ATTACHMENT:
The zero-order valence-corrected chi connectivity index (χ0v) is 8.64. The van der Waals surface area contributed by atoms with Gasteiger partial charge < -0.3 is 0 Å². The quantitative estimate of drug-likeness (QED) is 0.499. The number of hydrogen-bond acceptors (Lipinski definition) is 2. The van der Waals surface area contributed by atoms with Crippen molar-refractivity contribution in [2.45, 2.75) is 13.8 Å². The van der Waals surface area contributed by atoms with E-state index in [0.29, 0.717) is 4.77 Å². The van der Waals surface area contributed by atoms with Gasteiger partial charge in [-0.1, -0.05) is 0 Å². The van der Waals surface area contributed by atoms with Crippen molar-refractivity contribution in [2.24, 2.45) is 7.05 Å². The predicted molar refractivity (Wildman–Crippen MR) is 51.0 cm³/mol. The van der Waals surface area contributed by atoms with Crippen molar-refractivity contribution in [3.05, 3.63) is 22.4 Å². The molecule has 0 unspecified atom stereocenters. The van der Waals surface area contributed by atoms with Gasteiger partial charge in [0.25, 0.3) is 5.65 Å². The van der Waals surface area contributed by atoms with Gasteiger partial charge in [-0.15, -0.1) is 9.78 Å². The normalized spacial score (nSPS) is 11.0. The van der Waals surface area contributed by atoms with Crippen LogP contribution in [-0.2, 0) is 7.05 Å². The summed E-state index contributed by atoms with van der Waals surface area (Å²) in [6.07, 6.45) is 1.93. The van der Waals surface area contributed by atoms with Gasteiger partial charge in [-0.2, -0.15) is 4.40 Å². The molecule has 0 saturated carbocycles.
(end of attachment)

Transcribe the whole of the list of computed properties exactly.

The zero-order valence-corrected chi connectivity index (χ0v) is 8.64. The van der Waals surface area contributed by atoms with Gasteiger partial charge < -0.3 is 0 Å². The quantitative estimate of drug-likeness (QED) is 0.499. The number of hydrogen-bond acceptors (Lipinski definition) is 2. The van der Waals surface area contributed by atoms with Crippen molar-refractivity contribution in [2.45, 2.75) is 13.8 Å². The van der Waals surface area contributed by atoms with E-state index in [0.29, 0.717) is 4.77 Å². The van der Waals surface area contributed by atoms with Gasteiger partial charge in [-0.1, -0.05) is 0 Å². The van der Waals surface area contributed by atoms with Crippen molar-refractivity contribution in [2.24, 2.45) is 7.05 Å². The predicted molar refractivity (Wildman–Crippen MR) is 51.0 cm³/mol. The van der Waals surface area contributed by atoms with Crippen molar-refractivity contribution in [3.05, 3.63) is 22.4 Å². The molecule has 0 unspecified atom stereocenters. The van der Waals surface area contributed by atoms with Gasteiger partial charge in [0.25, 0.3) is 5.65 Å². The van der Waals surface area contributed by atoms with Gasteiger partial charge in [-0.15, -0.1) is 9.78 Å². The normalized spacial score (nSPS) is 11.0. The van der Waals surface area contributed by atoms with Crippen LogP contribution in [-0.2, 0) is 7.05 Å². The summed E-state index contributed by atoms with van der Waals surface area (Å²) in [6.07, 6.45) is 1.93. The van der Waals surface area contributed by atoms with Gasteiger partial charge in [-0.2, -0.15) is 4.40 Å². The molecule has 0 saturated carbocycles.